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Automate Windows system administration, application control, file management, and more!
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Automate Windows system administration, application control, file management, and more!
Microsoft's W indows Script Host (WSH) offers system administrators and users powerful opportunities to save time and improve efficiency. In Windows Script Host, expert developer and best-selling author Peter G. Aitken covers WSH from start to finish, giving you all the skills you need to automate a wide range of system, application, and file-related tasks on Windows ME/9x and Windows 2000/NT platforms.
Aitken offers in-depth coverage of both widely used WSH scripting languages — VBScript and JSc ript. You'll start by mastering the Windows file system and scripting object models. Next, you'll learn the most effective ways to run, schedule, and distribute scripts. Once you've mastered the basics, Aitken presents practical techniques for scripting v irtually every aspect of the Windows environment, from messaging to file management, database access to system and Web administration.
Aitken presents step-by-step coverage of testing and debugging WSH scripts, demonstrates how to create fast, efficient Windows Script Components, and even shows how to extend Windows' power by scripting Microsoft Office components.
WSH gives you greater control over Windows than ever before. With Peter G. Aitken's help, you'll master that power—and dynamically improve your productivity every day you run Windows!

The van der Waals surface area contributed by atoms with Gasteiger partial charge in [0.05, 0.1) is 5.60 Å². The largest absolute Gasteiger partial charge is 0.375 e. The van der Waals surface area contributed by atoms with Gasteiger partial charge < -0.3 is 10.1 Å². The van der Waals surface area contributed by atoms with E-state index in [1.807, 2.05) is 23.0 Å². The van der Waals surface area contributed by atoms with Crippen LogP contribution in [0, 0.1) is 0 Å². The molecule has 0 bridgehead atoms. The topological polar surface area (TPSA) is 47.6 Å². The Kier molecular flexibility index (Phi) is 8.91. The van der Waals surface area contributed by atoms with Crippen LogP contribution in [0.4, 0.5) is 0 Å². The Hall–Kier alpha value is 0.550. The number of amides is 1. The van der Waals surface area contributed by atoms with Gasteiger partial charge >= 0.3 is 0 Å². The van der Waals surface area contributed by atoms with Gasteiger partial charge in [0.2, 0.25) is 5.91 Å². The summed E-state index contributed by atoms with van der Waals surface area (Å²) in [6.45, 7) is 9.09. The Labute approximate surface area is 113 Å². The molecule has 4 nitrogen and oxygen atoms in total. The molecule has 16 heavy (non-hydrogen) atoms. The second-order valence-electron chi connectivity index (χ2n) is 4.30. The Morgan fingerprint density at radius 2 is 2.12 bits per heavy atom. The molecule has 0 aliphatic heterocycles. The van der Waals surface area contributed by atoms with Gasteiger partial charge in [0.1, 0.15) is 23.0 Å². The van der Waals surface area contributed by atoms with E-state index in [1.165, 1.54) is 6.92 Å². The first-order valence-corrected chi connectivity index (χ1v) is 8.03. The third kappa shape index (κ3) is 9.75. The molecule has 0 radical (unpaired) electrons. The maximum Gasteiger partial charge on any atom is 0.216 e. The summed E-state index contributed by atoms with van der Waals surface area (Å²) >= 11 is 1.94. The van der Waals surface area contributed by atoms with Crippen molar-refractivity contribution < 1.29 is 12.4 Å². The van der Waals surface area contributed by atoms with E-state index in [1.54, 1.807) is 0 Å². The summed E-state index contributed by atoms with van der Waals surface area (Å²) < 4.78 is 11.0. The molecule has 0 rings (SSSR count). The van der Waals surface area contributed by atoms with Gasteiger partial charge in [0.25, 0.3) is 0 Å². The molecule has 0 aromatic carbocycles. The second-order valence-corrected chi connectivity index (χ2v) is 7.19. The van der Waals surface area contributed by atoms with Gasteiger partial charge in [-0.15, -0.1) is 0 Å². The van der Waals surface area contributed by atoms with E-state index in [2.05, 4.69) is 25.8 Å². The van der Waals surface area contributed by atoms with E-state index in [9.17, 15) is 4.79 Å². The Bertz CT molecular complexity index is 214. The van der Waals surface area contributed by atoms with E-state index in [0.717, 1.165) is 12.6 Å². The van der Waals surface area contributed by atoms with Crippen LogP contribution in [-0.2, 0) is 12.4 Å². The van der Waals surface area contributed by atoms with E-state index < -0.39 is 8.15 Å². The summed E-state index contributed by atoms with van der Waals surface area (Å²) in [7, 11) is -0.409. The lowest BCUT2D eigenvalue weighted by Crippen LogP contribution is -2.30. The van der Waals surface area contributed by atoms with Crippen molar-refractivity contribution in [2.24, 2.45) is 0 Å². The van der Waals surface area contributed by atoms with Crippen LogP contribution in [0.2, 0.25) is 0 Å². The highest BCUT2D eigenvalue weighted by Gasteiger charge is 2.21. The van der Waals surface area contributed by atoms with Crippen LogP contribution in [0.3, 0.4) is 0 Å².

1. Windows Script Host Fundamentals.
Background. Unix Scripting. The DOS Batch Language. Windows Scripting. How WSH Works. What Can WSH Do? WSH Operation. Scripting Technology. Two Scripting Utilities. WSH Languages. WSH and Objects.
2. The WSH Object Model.
Objects. Object References. Object Properties. Object Methods. Collections. The WshCollection Object. The FileSystemObject. The Dictionary Object. The Wscript Object. Obtaining Host Information. Script Interactivity. Terminating a Script. Setting a Timeout. Working with Objects. The WshShell Object. The WshEnvironment Object. The WshSpecialFolders Object. Working with Shortcuts. Displaying Popup Messages. Working with the Registry. Running Programs. The WshNetwork Object. Obtaining User Information. Working with Printers. Managing Network Drives.
3. Creating, Running, and Scheduling Scripts.
Creating Your Scripts. Online Documentation. Running Scripts. Script Shortcuts. Scheduling Scripts.
4. Working with Script Arguments, .WSH Files, and Web.